In 2013, there were 16,993 reported instances of identity theft crimes that were committed against people 70 years and older. Unfortunately, because identity theft against seniors often goes unnoticed or unreported, the true numbers are probably much higher. Why is this, and what can be done about it?
A Targeted Population
Seniors are often specifically targeted as victims of identity theft. Sometimes it’s because this is seen as a vulnerable, trusting population from whom it is easy to get information. Other times, it’s because this demographic has assets worth acquiring.
Elderly people are often duped into giving out personal information by people pretending to represent a legitimate establishment, such as a bank or a charity. Criminals may send an official-looking letter, make a phone call or send an email, soliciting financial details or account numbers. Because the requests appear to be in good standing, the seniors willingly provide the very information that thieves need for their crimes.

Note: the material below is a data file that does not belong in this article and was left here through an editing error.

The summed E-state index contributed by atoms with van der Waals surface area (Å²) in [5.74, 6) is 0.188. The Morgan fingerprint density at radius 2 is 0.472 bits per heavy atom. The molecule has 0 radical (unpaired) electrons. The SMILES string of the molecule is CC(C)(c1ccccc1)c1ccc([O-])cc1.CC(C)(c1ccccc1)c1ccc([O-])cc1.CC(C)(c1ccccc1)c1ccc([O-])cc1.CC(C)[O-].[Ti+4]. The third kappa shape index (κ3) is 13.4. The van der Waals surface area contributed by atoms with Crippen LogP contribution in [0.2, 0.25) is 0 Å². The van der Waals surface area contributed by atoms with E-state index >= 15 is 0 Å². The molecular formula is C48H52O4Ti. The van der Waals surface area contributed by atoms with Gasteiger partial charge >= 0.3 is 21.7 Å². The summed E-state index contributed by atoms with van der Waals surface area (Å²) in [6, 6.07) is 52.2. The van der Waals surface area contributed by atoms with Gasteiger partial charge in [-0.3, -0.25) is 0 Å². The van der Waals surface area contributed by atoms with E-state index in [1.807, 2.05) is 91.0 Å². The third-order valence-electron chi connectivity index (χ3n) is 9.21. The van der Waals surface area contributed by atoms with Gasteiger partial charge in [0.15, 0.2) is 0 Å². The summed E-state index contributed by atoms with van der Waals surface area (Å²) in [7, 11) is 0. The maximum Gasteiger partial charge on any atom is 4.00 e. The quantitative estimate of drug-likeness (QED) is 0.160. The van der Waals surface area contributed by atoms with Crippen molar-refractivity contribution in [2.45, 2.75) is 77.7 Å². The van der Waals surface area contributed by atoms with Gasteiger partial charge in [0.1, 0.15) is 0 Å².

Additionally, the people responsible for helping seniors may be the very ones who commit identity crimes. Personal caregivers who spend one-on-one time with a senior may have ready access to confidential documents, such as bank statements and medical bills. Additionally, employees in a long-term care facility may have access to the personal records of many seniors.
Steps to Prevent Identity Theft
Stolen Social Security cards and Medicare cards are a common source from which criminals can gather personal information. Leave both at home. In your wallet, carry a copy of your Medicare card with all but the last four digits blacked out.
Credit reports should be checked frequently. All citizens are entitled to a free report from each of the national credit reporting agencies each year. Keeping an eye on these can alert you to problems before they spiral out of control.
Finally, it’s okay to ask for help. Worried that they’ll be perceived as incompetent, seniors are often embarrassed about identity theft issues. Family members need to support their elderly loved one, however, to prevent or deal with such situations. They can keep an eye on caregivers, assist in requesting annual credit reports and watch for signs of identity theft.
Identity theft can be a form of elder abuse. If it happens to you or someone you love, register a complaint with the Federal Trade Commission and seek help from the Department of Human Service’s National Center on Elder Abuse.
Meghan Ross is a freelance writer covering all things home and living. Her work can be found on Examiner.com.
For more information, visit CBS Chicago’s Identity Theft section